Bernard, a newly-successful author, breaks up with his girlfriend and returns to a small Italian village where he has holidayed frequently since childhood. This visit is motivated by one factor, though-the memory of a hotel maid named Tilde with whom he'd gotten somewhat acquainted on his previous visit. It turns out that memories are all that remain of her, after she committed suicide by poison in mysterious circumstances shortly after Bernard left. He's informed by a local hunchback that her corpse, which was pulled from the picturesque lake around which the village is built, bore evidence of a throat slitting as well, and that the allegedly virginal (according to the autopsy) Tilde was pregnant at the time of her death. As he begins to suspect the family which runs the hotel of having more than a passing involvement in the tragedy, Bernard gets pulled into a mystery which exists as much in his head as it does in reality.
This is where the arty stuff comes in. The film constantly plays with the audience, with the film cutting to a shot of Bernard entering his hotel room after almost every noteworthy scene. What we initially understand to be memories become mixed with dreams, and even hypotheses, with Bernard ultimately 'solving' the case by imagining various confessions and revelations, which turn out to have been presciently correct. Whereas Dario Argento later imbued specific memories with significant clues, here the memories are much less defined, and exist in a liminal psychological space over which Bernard ultimately has agency. He replays a sexual encounter of Tilde's he once witnessed, introducing various characters as her lover. He imagines conversations she had which he didn't witness, merging memory and imagination in an attempt to discover the true cause of her death. In many ways this depiction of memory, as a nebulous and undefined phantom of the mind, is far more accurate than Argento's rigidly formal depiction, wherein a fixed image/vision must be reexamined from a second angle to bring the truth to light. In The Possessed all is light, and all is darkness, all at once.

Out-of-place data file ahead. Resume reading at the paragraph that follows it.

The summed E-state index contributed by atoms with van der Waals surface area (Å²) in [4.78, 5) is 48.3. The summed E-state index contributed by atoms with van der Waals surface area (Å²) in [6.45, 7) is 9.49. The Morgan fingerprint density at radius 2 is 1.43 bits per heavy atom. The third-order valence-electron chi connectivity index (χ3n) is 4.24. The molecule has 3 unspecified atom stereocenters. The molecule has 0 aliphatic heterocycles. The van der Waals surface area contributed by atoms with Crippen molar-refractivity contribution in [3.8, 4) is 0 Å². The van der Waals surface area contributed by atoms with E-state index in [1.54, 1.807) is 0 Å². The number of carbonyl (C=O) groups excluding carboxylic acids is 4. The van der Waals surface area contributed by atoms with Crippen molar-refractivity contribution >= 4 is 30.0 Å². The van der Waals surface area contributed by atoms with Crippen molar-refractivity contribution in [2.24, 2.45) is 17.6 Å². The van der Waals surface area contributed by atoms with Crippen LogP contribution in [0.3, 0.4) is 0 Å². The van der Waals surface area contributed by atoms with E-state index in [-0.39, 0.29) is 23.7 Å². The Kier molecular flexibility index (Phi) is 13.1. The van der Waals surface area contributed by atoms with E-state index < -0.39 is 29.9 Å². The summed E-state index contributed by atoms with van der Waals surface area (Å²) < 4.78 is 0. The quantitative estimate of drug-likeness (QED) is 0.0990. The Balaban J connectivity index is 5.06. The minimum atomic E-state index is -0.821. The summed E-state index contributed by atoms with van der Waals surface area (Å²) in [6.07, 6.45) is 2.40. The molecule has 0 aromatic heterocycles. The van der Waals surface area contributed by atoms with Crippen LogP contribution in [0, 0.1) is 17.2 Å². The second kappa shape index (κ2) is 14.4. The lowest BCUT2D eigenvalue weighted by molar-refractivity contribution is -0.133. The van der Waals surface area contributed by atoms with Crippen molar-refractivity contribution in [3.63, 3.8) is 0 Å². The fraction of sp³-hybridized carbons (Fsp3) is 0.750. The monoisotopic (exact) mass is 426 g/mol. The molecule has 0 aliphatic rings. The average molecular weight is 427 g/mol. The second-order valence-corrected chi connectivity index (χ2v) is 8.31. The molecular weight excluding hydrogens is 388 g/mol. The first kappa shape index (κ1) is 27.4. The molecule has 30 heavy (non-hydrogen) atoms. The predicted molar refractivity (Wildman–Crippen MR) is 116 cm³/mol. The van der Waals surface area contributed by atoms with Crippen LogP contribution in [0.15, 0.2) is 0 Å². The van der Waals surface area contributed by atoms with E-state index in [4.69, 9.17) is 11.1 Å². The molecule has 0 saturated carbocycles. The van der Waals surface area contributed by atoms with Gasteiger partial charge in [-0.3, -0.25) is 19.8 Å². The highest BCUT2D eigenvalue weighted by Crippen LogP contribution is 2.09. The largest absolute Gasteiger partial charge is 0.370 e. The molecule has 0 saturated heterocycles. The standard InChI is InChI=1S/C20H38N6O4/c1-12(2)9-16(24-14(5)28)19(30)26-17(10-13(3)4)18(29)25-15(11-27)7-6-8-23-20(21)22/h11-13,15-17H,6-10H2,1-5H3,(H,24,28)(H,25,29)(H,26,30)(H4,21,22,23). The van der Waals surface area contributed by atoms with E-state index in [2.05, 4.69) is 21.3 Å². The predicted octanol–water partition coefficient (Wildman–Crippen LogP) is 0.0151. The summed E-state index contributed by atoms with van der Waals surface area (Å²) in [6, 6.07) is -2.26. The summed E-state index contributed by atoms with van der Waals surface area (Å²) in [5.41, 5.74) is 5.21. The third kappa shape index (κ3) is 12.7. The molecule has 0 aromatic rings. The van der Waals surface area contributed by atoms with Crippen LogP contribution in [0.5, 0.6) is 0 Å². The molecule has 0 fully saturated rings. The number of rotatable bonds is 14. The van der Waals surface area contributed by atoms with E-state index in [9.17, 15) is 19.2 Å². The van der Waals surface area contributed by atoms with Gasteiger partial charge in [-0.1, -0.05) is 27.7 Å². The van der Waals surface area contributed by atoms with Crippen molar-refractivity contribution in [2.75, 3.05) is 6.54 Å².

As befits an art film, and a loftier giallo, the investigation here is at least as much about Bernard turning his critical gaze upon himself as it is about an accumulation of external clues (especially so here, with almost no clearly-defined 'clues'). As a writer (shades of Sam Dalmas and many other giallo heroes who have artistic backgrounds), Bernard is acclaimed, although Francesco, the town's hunchback (and, crucially, photograph developer-he is perhaps the only person who can forge clear, distinct images from the murk of the past) critiques his most recent book, saying that he feels the work suffers from a fear of "not finding an answer for everything." In many ways this is the impetus for Bernard's continuing investigation-he's seeking the truth of what happened to the girl, but also in a wider sense he's seeking to lay bare the village's murky past, a past of which he's been a part since he first visited aged 10.*